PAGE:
`This is a comprehensive text that is extremely well written by top social psychologists, with all of the major theoretical perspectives represented. The editors should be commended for putting together this lively and engaging text' - Nyla Branscombe Department of Psychology, University of Kansas A range of international events have recently focused attention on issues of prejudice, racism and social conflict: increasing tensions in former Eastern bloc countries, political conflict in Northern Ireland and the United States, as well as racial conflict in the Baltic States, Middle East, Africa, and Australasia. In light of these events, Understanding Prejudice, Racism and Social Conflict presents a timely and important update to the literature, and will a fascinating textbook for all students who need to study the subject.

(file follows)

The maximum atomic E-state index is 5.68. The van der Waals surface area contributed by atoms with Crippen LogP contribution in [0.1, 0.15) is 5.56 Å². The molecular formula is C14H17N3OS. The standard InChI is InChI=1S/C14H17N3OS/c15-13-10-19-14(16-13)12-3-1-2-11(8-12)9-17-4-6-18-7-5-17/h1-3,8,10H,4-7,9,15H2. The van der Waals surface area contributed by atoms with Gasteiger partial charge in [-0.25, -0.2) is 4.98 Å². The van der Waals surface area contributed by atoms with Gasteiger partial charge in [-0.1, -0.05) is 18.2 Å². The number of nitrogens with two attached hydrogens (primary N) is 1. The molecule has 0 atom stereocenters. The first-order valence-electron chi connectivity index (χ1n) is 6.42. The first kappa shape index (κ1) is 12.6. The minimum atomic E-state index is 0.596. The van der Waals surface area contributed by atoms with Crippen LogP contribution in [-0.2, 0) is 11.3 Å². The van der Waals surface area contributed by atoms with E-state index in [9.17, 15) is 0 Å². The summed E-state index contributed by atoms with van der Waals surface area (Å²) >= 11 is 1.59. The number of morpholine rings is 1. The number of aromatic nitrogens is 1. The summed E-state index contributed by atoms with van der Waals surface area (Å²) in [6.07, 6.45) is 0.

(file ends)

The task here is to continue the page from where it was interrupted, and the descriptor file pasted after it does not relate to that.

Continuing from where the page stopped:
Chapter 3: Boongs, Bigots, and Bystanders: Indigenous and Non-Indigenous Experiences of Racism and Prejudice and their Implications for Psychology in Australia
Boongs, Bigots, and Bystanders: Indigenous and Non-Indigenous Experiences of Racism and Prejudice and their Implications for Psychology in Australia
Coming to Terms
Driving through the shopping centre car park (made slower by the additional Christmas shoppers), we paused at the intersection to allow two young cyclists by. The older boy (around 15 in my estimation) peered into the car as he rode past, staring straight at me.
‘Fuck you nigger!’ were his only words as he and his mate peddled nonchalantly away with cheeky grins on their faces.
In what amounted to a minute of shock and disbelief, we paused a moment longer at the intersection, checking with each other ...